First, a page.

More on Biometrics and Privacy

Last time I wrote about Biometrics and Privacy. Part of that involved the training of the networks needed to recognize individuals either for authentication or in images.

A good description of the process of “training” the networks to recognize the images is the third part of the Medium series I referenced then. As the article notes, one important part of effectively training a network is data. The more, the merrier. The author of the article comments, “In machine learning, having more data is almost always more important that having better algorithms. Now you know why Google is so happy to offer you unlimited photo storage. They want your sweet, sweet data!”.

From a privacy standpoint, just using the data to train networks to recognize birds (the example from the article), doesn’t appear to be an issue. I have no idea whether or not google, or Facebook or other sites do that. I couldn’t find a comment either way in google’s Terms of Service or Privacy Policy, but I could have overlooked something. Of course, users do not need to store their data on these sites, so I don’t see any harm in them using the images to train the networks, particularly if the trained networks are made available to the community.

Some have argued that this kind of training is wrong because then the police could more quickly discover whether or not some “Waldo” is in a particular image. The kicker is the “more quickly” part. They could also hire, say, a gaggle of lookers through Amazon Mechanical Turk to do the looking for them. Once some networks are better trained to recognize people, it might be fun to compare the results of using Mechanical Turk with the results from the trained nets.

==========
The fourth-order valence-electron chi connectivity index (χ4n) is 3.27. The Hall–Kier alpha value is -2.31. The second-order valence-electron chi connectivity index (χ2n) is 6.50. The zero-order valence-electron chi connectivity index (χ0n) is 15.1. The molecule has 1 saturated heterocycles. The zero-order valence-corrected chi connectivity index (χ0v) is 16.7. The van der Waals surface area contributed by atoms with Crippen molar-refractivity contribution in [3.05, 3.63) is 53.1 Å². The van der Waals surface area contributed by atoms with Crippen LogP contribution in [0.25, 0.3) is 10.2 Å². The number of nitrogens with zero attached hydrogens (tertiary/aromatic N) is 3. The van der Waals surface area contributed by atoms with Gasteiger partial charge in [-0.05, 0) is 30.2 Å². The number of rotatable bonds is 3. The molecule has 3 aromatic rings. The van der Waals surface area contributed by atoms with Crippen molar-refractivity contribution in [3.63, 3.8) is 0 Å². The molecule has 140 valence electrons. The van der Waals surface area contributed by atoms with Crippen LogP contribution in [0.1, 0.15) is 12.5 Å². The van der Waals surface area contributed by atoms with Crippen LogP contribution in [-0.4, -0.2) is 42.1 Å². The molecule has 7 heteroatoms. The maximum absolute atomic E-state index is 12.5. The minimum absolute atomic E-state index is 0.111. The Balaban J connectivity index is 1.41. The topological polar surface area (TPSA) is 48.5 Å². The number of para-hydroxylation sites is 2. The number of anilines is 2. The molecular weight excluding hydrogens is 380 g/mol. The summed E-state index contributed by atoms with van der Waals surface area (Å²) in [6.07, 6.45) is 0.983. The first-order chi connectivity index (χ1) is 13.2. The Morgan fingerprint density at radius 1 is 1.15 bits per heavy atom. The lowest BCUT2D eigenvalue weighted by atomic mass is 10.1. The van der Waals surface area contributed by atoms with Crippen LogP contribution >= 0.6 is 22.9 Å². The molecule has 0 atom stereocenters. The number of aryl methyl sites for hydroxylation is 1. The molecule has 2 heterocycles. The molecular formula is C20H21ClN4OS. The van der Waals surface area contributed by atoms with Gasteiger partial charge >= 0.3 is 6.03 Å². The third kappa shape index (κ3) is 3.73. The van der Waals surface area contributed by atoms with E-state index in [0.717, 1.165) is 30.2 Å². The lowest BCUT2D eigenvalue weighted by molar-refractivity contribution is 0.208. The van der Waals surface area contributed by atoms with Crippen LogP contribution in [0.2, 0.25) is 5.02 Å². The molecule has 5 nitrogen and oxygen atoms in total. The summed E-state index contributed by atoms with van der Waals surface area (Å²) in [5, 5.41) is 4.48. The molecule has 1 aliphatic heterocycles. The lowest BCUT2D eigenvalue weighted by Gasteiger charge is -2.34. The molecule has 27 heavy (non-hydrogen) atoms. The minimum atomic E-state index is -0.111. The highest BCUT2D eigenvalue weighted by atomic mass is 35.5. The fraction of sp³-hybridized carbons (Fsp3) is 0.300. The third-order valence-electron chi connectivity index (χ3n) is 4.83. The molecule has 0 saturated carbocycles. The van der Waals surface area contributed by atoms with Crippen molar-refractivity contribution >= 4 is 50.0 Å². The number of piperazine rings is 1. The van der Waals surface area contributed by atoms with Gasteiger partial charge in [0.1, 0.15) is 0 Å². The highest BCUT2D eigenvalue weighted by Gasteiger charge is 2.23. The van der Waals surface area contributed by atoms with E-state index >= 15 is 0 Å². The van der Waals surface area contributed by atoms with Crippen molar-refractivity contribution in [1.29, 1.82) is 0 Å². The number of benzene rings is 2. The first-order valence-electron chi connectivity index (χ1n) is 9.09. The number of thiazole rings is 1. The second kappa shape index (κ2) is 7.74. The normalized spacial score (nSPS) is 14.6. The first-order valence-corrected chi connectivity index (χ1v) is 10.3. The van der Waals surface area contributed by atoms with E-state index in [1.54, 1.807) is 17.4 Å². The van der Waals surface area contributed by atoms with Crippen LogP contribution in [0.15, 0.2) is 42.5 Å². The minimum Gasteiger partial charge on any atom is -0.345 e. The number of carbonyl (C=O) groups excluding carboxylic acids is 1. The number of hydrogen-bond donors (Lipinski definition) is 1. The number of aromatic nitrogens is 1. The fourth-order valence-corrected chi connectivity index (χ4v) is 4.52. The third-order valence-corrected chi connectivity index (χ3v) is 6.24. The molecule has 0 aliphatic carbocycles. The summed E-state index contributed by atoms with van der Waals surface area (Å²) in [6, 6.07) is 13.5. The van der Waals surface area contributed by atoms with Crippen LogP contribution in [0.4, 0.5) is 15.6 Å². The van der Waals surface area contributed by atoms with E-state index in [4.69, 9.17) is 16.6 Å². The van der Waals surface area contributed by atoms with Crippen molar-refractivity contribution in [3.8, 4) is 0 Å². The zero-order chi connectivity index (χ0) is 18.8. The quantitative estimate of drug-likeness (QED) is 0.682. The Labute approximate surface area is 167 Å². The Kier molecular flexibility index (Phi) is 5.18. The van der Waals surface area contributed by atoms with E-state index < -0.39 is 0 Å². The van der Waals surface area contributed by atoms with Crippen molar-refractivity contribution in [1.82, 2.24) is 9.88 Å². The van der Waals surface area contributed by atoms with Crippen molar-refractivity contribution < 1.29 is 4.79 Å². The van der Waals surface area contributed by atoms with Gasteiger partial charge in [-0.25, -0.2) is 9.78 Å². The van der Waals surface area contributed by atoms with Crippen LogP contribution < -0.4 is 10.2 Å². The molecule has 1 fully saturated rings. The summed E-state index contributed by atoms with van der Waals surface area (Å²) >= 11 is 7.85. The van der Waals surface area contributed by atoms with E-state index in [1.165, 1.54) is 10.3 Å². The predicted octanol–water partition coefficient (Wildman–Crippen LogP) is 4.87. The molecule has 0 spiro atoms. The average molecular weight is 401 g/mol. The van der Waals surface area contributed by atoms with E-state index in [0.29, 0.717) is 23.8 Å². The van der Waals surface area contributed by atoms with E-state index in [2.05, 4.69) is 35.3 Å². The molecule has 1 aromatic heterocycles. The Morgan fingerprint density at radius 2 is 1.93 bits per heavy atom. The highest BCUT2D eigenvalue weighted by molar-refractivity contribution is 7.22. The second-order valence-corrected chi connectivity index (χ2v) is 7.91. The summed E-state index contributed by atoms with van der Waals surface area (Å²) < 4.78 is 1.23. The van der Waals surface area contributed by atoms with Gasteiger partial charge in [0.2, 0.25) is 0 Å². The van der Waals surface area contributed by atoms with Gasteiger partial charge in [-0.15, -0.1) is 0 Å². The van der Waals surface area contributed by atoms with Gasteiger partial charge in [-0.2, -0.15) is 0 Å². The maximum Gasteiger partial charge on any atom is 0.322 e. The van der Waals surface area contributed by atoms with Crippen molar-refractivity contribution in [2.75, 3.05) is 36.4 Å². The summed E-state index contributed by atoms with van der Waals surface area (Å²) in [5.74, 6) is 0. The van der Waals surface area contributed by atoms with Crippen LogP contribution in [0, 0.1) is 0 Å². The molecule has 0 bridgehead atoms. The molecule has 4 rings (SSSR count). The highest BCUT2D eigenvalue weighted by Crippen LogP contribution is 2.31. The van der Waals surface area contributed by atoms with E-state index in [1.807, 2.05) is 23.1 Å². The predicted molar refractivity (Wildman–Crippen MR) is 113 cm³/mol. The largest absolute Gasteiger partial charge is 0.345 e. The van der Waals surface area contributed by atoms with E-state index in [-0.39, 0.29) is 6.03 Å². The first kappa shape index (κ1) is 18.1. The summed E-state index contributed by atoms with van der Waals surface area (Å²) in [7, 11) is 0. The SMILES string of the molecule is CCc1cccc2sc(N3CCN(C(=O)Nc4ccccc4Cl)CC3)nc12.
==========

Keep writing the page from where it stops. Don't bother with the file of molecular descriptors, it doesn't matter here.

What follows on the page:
Neural network
By Dake, Mysid [CC BY 1.0 (http://creativecommons.org/licenses/by/1.0)], via Wikimedia Commons

In addition to the birds and figure-8 databases mentioned in the Medium article, NIST has databases of faces, text, and fingerprints that researchers can use for training networks.

So let’s get down to some real nitty-gritty. Consider an augmented reality app for a smartphone. You walk down the street and point it at people, and it says “Carlos Sanchez” or “Mary Lund”. There is already an open source one, but it takes multiple images of the individual to be able to do the recognition. Real-time access to a recognition app might be fun or scary. I don’t want people I’ve never met, pass me on the street and say, “Hi, John”. Or imagine if they could find more data and know that I’m visiting the city where they see me and I’m not at home. Maybe nobody is home. Maybe it is vulnerable to a burglary. That’s a bit far-fetched with current privacy settings, but it could become a reality.

What do you think? Is this a privacy issue or not? Start the conversation in the comments below.

To your safe computing,

John McDermott

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